Really? This was his fate? To be reduced to nearly nothing? A frail version of what he once was? 

After a few minutes, I wiped the tears from my eyes and cleaned up my face as best I could and returned to him. He was a little more awake, and we visited quietly for a few minutes. The nurse told me his chemo treatments that day were set to last for another 3-4 hours….much longer than we anticipated. We decided I would go see my mom off to surgery and return.

My mom smiled a big, bright smile when I walked into her hospital room. “Hi, Issa!” (My other nickname).

There was no controlling my tears. Within seconds I was sobbing, curled up beside her in her hospital bed, hugging her for dear life like a little child.

“I was afraid this would be hard for you,” she nodded as she stroked my hair. “He has changed a lot in a short period of time.” She talked to me until I regained some composure. By that time, the nurses were coming to wheel her away to surgery.

“Who is your emergency contact?” they asked her.

“This is my daughter,” she nodded to me. “She’s the one you’ll need to keep posted.”

They took my cell phone number, I hugged my mom, and watched as she was wheeled away to the O.R.

I left the hospital and returned to my father’s side. The nurses called me twice: first to tell me my mom had been in surgery for about 20 minutes and everything was going well. The second time was to tell me she was coming out of surgery and moving to Recovery.

By that time, dad’s chemo was finished, and we would be able to go and wait for her to come out of recovery together. He hobbled along, like a man much older than 57 years old, and I helped him into my car. We arrived at the hospital and asked for directions to the right room, then turned down the hall and walked together–a slow but steady trek.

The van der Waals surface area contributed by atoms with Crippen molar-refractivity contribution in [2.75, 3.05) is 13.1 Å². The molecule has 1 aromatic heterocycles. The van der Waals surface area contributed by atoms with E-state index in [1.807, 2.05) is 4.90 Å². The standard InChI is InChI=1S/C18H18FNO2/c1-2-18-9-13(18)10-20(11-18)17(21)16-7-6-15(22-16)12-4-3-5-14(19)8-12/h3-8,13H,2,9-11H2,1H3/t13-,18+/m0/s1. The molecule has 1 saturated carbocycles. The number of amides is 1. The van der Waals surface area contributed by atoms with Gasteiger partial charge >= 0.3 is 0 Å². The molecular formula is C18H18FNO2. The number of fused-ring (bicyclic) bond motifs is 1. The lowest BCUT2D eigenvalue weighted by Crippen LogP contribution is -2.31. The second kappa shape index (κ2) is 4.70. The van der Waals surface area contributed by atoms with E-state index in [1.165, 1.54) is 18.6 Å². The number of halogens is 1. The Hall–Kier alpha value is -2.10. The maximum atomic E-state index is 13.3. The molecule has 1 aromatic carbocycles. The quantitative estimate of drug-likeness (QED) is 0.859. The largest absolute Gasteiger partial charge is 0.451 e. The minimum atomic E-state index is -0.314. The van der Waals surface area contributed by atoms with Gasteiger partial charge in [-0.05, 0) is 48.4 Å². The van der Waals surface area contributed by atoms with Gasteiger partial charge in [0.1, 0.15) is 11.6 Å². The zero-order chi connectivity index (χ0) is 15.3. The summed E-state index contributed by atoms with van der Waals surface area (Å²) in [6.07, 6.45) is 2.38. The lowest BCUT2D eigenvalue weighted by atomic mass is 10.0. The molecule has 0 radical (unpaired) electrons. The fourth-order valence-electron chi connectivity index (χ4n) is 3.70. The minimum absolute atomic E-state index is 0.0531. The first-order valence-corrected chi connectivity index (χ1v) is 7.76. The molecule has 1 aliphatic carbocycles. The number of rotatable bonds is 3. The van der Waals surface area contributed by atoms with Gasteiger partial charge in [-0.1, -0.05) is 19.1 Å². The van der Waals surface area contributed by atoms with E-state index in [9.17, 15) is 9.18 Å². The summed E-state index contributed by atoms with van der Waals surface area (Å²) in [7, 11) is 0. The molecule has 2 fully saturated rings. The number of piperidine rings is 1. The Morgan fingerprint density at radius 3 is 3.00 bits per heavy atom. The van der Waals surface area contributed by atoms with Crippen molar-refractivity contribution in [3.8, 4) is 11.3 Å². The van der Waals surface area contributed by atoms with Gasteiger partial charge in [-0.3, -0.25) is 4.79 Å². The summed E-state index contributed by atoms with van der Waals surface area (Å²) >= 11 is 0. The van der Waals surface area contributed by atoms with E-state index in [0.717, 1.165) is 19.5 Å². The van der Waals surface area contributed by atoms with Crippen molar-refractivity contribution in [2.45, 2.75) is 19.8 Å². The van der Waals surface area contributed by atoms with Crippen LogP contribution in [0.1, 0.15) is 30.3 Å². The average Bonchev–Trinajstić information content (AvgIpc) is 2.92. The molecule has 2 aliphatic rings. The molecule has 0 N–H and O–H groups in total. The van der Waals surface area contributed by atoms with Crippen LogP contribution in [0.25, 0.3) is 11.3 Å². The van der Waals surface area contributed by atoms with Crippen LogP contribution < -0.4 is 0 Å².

Forces beyond my control were wreaking havoc on my dad’s body. Parkinson’s Disease caused him to shuffle along, and the chemotherapy drugs giving him a woozy side-to-side pace. I was terrified that he would fall. So I grabbed his arm, and slipped my arm underneath it, so we were walking arm in arm–the way a father would walk his daughter up an aisle.

He perked up immediately. It was rather inexplicable. I looked up and over at him: he was beaming. “We don’t get to walk like this very much do we?” he said. There was real pep in his voice. I could barely breathe, yet alone speak, but I managed to choke out: “No, daddy. We don’t do we?”

It was then that it occurred to me: this was MY walk. That walk that every daughter dreams of having. But not in the way I ever imagined it. But it was so vivid, so real, so deliberate.

After my mother was safely sleeping in the comfort of her hospital bed, I took dad out to eat at the local Chinese Buffet, per his request. If he had requested the moon, I would have damn well tried to deliver it to him.

“You know what, Chrissy?” he told me over dinner. “Either I will go on living, and serving Him. Or eventually I will wake up meeting Him. Either way, I’m ok!”

Later that evening, standing back in my mother’s hospital room under the blue glow of the fluorescent lights, I caught a glimpse of myself in the mirror. My face was tear-streaked, my hair disheveled, the bags under my eyes dark and visible. How quickly my version of “epitome” had faded away. And I recognized myself exactly for what I was: a grown up.

Childhood is officially over. I acknowledged the reality.

“Well…this changes everything.”